Like many beer drinkers, my style preferences change with the season.
In the fall, I seek out Oktoberfest and pumpkin beers. In the winter I’m on the hunt for dark beers like stouts or barleywine to warm my belly.
Now that it’s warmer, several light beers have come out of hibernation and moved into my fridge. These are the sort I’d grab before hopping on a boat or sitting outside on the porch with friends.
If you’re looking for a refreshing beer that’s not high in alcohol content, I’ve got you covered. These top five warm weather brews are crisp, crushable and down to chill by the lake.
No. 5 Sour Continuum with Pink Guava
Brewery: Six Bridges Brewing Co.
Alcohol by volume: 5%
Style: Berliner weisse
Bottom line: A guava-packed tropical summertime beer
To me, a perfect Berliner weisse not only hits you with tart fruit-forwardness, but finishes with a delightful wheat flavor you’d get from fresh sourdough bread. Sour Continuum with Pink Guava passes both of those checkpoints with flying, and very fruity, colors.
Never fear, this sour doesn’t make your mouth pucker like the guy on WarHeads candy packages. The beer offers a light tartness balanced with refreshing guava, reminding me of one of my favorite vacations spent drinking guava nectar surrounded by lush green mountains on a deserted beach in Hong Kong.
Trust me, you’ll want to try this one.
No. 4 Roaring Twenties Radler
Brewery: Tucker Brewing Co.
Alcohol by volume: 4%
Bottom line: A ridiculously refreshing balance of lemonade and beer
Life gave Tucker Brewing Co. lemons and they made a radler.
The brewery released the Roaring Twenties Radler before the pandemic hit to welcome in the new year. Operating a commercial-sized juicer like the one Chick-fil-A uses to make its famous lemonade, the brewery’s team juiced enough lemons to fill around 200 gallons.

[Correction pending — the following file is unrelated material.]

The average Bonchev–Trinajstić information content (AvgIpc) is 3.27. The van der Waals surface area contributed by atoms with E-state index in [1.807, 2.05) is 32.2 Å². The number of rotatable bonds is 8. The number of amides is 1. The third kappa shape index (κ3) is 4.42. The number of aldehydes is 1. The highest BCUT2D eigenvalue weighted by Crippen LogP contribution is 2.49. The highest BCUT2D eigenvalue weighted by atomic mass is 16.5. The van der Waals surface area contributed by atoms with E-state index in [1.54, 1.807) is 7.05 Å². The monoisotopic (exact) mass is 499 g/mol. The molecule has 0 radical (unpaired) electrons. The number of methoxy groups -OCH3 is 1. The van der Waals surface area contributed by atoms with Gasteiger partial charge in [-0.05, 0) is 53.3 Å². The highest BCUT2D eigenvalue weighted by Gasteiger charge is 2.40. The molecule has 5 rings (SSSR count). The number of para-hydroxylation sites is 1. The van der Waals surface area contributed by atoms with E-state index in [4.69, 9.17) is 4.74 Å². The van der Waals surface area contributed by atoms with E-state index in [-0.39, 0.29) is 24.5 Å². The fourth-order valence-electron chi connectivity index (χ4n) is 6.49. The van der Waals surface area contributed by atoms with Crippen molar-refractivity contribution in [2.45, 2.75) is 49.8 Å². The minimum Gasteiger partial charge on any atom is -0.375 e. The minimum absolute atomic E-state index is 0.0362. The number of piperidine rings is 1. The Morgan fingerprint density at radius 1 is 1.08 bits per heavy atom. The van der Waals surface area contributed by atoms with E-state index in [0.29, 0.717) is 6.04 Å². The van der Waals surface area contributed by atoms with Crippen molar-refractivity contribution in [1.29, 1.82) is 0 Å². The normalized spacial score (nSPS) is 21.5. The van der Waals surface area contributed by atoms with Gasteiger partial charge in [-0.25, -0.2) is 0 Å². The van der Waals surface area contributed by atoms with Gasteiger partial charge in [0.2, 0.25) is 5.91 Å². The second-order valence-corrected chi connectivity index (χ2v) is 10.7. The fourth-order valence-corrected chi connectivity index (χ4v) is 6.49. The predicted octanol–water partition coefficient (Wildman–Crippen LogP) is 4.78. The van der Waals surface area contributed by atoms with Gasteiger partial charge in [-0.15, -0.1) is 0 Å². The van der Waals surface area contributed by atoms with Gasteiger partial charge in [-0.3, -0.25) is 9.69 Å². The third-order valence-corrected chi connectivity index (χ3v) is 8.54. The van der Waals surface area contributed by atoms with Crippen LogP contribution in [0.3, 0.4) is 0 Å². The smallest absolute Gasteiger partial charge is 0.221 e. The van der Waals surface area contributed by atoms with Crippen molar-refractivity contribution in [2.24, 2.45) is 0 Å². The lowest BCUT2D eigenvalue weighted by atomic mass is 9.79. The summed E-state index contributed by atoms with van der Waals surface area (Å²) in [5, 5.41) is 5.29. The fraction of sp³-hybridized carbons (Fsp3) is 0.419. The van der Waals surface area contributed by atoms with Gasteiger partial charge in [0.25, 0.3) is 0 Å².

Tucker Eagleson, brewmaster of Tucker Brewing, added sugar to the lemon juice to make lemonade, then combined it with a helles lager to create the Roaring Twenties Radler. Around 75% of the drink contains the light beer, and the rest is lemonade.
You’ll be hard-pressed to find a more refreshing beer.
No. 3 Pure Source IPA
Brewery: Left Nut Brewing Co.
Alcohol by volume: 5.5%
Bottom line: Easy-drinking beer with a hint of scuppernong and bitterness
During the summer of 2020, Left Nut Brewing Co. joined Chattahoochee Riverkeeper’s Quality Beer Tour to make a beer that was not only ideal for drinking on Lake Lanier but one that helped protect your source of drinking water.
Left Nut donated 10% of its sales from Pure Source IPA toward the nonprofit’s four key programs, all of which benefit the overall quality of the Chattahoochee River.
The hops from this brew offer a fruity flavor reminiscent of scuppernongs, or as some Georgians like to say, “white muscadines.”
The beer contains a hint of bitterness, but it doesn’t bite. It’s easy drinking without boring your taste buds.
No. 2 Tritonia
Brewery: Creature Comforts Brewing Co.
Alcohol by volume: 4.5%
Bottom line: This is the perfect poolside beer
Tritonia from Creature Comforts Brewing Co. is the type of beer that makes you schedule pool days, just to experience its refreshment in an optimal environment.
The cucumber is the star of the show with this one, offering a cool-as-a-cucumber balance to the tart gose. It’s not one of those vegetable beers that feels as though you’re consuming a liquid garden.
The beer’s easy-drinking nature nearly makes you hesitate before grabbing a bottle of water from the fridge.
To bring your Tritonia with cucumber and lime to the next level, add a splash of silver tequila to the mix. You’re welcome.
No. 1 Lay Low
Brewery: Monday Night Brewing
Alcohol by volume: 3.2%
Style: Low calorie IPA
Bottom line: Utter sorcery
Lay Low, a 90-calorie IPA from Monday Night Brewing, is the most consistent resident in my fridge.
If you’ve ever tried a beer from this brewery, you’ve probably noticed that they don’t cut corners with their beer. Lay Low is no exception.
To impart bold flavors, Peter Kiley, Monday Night’s brewmaster, said he aggressively dry-hopped the beer. He packed 3 pounds of Idaho 7, Sultana and Citra hops into each barrel of beer, which is around 31 gallons.
The tropical flavors from the hops truly shine in this beer. As soon as I cracked open the can, I got a strong whiff of pineapple and citrus.
This aroma alone blew away all of my expectations. Not once has a low calorie beer ever greeted me with any sort of strong scent. I knew from that point that I was dealing with some form of sorcery.
If you’re looking for a low-calorie flavorful beer, I implore you to give Lay Low a shot.